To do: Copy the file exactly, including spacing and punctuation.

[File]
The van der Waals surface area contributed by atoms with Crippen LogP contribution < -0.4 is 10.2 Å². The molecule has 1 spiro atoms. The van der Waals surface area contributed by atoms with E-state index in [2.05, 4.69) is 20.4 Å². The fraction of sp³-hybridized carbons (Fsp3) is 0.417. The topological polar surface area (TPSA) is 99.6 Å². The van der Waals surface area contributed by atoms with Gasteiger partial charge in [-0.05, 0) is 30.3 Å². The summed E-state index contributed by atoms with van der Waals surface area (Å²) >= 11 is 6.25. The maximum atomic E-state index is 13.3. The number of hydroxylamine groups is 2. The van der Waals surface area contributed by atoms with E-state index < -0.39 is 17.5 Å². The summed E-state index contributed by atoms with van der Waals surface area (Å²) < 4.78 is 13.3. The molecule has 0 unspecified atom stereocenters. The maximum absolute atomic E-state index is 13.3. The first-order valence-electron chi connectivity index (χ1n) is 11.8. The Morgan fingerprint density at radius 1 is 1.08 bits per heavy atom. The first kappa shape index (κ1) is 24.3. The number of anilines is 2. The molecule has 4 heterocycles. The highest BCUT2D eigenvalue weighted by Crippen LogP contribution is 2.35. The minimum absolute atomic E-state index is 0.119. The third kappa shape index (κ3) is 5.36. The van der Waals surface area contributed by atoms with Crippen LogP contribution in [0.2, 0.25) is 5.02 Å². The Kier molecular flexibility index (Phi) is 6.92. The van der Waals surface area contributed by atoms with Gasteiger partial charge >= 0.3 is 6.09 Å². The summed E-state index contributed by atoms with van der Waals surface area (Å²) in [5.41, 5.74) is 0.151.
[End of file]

The van der Waals surface area contributed by atoms with Crippen LogP contribution < -0.4 is 10.2 Å². The molecule has 1 spiro atoms. The van der Waals surface area contributed by atoms with E-state index in [2.05, 4.69) is 20.4 Å². The fraction of sp³-hybridized carbons (Fsp3) is 0.417. The topological polar surface area (TPSA) is 99.6 Å². The van der Waals surface area contributed by atoms with Gasteiger partial charge in [-0.05, 0) is 30.3 Å². The summed E-state index contributed by atoms with van der Waals surface area (Å²) >= 11 is 6.25. The maximum atomic E-state index is 13.3. The number of hydroxylamine groups is 2. The van der Waals surface area contributed by atoms with E-state index < -0.39 is 17.5 Å². The summed E-state index contributed by atoms with van der Waals surface area (Å²) < 4.78 is 13.3. The molecule has 0 unspecified atom stereocenters. The maximum absolute atomic E-state index is 13.3. The first-order valence-electron chi connectivity index (χ1n) is 11.8. The Morgan fingerprint density at radius 1 is 1.08 bits per heavy atom. The first kappa shape index (κ1) is 24.3. The number of anilines is 2. The molecule has 4 heterocycles. The highest BCUT2D eigenvalue weighted by Crippen LogP contribution is 2.35. The minimum absolute atomic E-state index is 0.119. The third kappa shape index (κ3) is 5.36. The van der Waals surface area contributed by atoms with Crippen LogP contribution in [0.2, 0.25) is 5.02 Å². The Kier molecular flexibility index (Phi) is 6.92. The van der Waals surface area contributed by atoms with Gasteiger partial charge >= 0.3 is 6.09 Å². The summed E-state index contributed by atoms with van der Waals surface area (Å²) in [5.41, 5.74) is 0.151.